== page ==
It’s painful & exhausting & many of us never completely recover. To stand any chance of healing specialised therapy is essential. There are so many barriers to reaching that help. It can take years to obtain any psychological intervention without the resources to pay privately. Even longer to receive the specialised therapy that can actually help. So many people can’t afford to wait.

This month I’m supporting The Birth Trauma Association and Sands. Both organisations support families who have experienced trauma surrounding baby loss & birth. Please join me if you can.

The Fear…

Spoonie life comes with many challenges. There are the obvious constrictions. Then there’s the hidden toll. The less apparent complications that pack a punch. It’s those tricky unseen issues that I want to talk about.

A major component of my chronic illness is anxiety. I have mental health issues which include anxiety, but my physical difficulties bring their own particular stresses. There’s the guilt; a feeling that’s perpetually nestling in the background of my consciousness. Guilt over letting people down, asking for help, using resources or saying no too many times. I have a million things to feel guilty about and every one of them has it’s own additional worries. I feel huge anxiety about cancelling anything due to illness. I worry people will be angry, upset, left in the lurch. I analyse every response and feel certain someone is annoyed. I overthink every request for help. Surely I can get this done without inconveniencing others. Am I asking too much? Always, always I worry that I’m just not worth all the extra effort.

Unfulfilled potential offers me unlimited scope for guilt. I am sure that I have disappointed. There are expectations that I have not met. Chronic illness has interrupted or ruled out so many things. I know my limitations have impacted more than me. I am haunted by the moments I may robbed folk of. To not live up to the hopes of those you respect is crushing. Not reaching your own is no party either. On an existential level it feels negligent not to maximise one’s talents. I spend more time than is reasonable worrying about all the ways in which I have short changed society. I am ashamed of all the things I cannot do.

Orange light is sunset shining in to a dark room

Shame looms large. Intellectually I know I cannot control any of my health issues. However, I’m not always great at translating that knowledge into feelings. I’m embarrassed about how little I can get done during the bad times. I often feel less capable, less valuable, just less. I stress about the judgements that will be passed. It’s very humbling to be unable to keep on top of all the housework. Likewise to have a head like a bird’s nest because your body just won’t allow you to shower & do your hair. I cringe at needing help to stand up. Wince every time I have to explain why I’m ordering a taxi to take me round the corner. Each unproductive day is a dent in the ego. It’s hard to feel worthy when writing two paragraphs & heating soup are a whole day’s accomplishments.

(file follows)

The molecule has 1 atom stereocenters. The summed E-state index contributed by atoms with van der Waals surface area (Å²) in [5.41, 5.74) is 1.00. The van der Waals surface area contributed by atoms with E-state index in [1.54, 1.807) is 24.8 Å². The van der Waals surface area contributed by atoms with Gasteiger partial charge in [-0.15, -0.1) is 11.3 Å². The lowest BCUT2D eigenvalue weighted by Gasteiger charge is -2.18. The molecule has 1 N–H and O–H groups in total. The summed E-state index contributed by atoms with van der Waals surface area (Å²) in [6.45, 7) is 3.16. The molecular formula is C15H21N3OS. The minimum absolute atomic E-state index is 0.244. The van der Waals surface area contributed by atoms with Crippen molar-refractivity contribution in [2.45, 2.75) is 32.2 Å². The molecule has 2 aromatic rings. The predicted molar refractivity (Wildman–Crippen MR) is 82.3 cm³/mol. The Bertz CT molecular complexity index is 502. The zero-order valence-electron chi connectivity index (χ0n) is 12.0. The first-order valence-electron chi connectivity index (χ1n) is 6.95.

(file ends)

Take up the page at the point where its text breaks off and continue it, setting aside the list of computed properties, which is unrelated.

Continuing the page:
Then, some days you’ll wake up and feel relatively good. That should be lovely, but so often it’s tainted. Coloured with more guilt. How dare I enjoy myself when I’m supposed to be sick. Imposter syndrome creeps in. I start to feel if I can manage doing this nice thing I should be able to handle everything else. I feel bad for feeling good and I’m scared. I fear that I’ll be judged on my good days. I’m terrified that everyone else is thinking I should do better. When folk see me having a couple of glasses of wine with a friend do they think I must be fine? If I succeed professionally I’m convinced everyone believes I’m faking it. It’s such a difficult juxtaposition to live with; feeling terrible for all the things one cannot do whilst also believing the things you can will be held against you.

Yellow road sign with text, I’m scared my good days will be used against me

Even writing this is giving me anxiety. Will this be perceived as whiny? Or as me making excuses for myself. It’s not intended to be either. I just want to have honest conversations. Large aspects of the disabled/chronically ill experience are never acknowledged. Too often we’re judged or dismissed without ever having been listened to.

I got issues, you do too…

Staying home is getting hard. My reasons for struggling may be different to yours. No doubt there will always be someone in worse situation than all of us. It’s still ok to feel whatever you feel. We’re living through a crisis that no one was prepared for. It’s perfectly normal to have no idea how to deal with such an unprecedented set of events.

A badly managed pandemic is going to mess with our heads. There’s no getting away from that. Aspects of this catastrophe might compound existing mental health issues. Such large scale uncertainty & fear may trigger symptoms in those who have never experienced them before. Please be gentle with yourself. It is totally normal to struggle with mood in extreme circumstances. It is not your fault that you find this overwhelming. It is scary to feel so powerless. Even more so to be dealing with such acute emotions in completely alien circumstances. You are allowed to be a mess. This shit is tricky, but it’s not forever.

Whilst we’re in the thick of it, it’s important to look after ourselves. Bin all the shoulds. Whatever gets you through the night really is alright. If you need routine, create it. If video calls & comfort food are your heart’s desire, do it. There are no rules. Complete your magnum opus or have a lot of long lies. Both are reasonable reactions. As long as you’re not endangering yourself or others, it’s all good.

Pale legs with green tattoo lying in bed

If you’re starting to find that you don’t know how to handle the ‘new normal’, I have a few pointers. I’ve had years of wrangling a crazy brain and unruly body. It’s left me quite well equipped for societal disaster.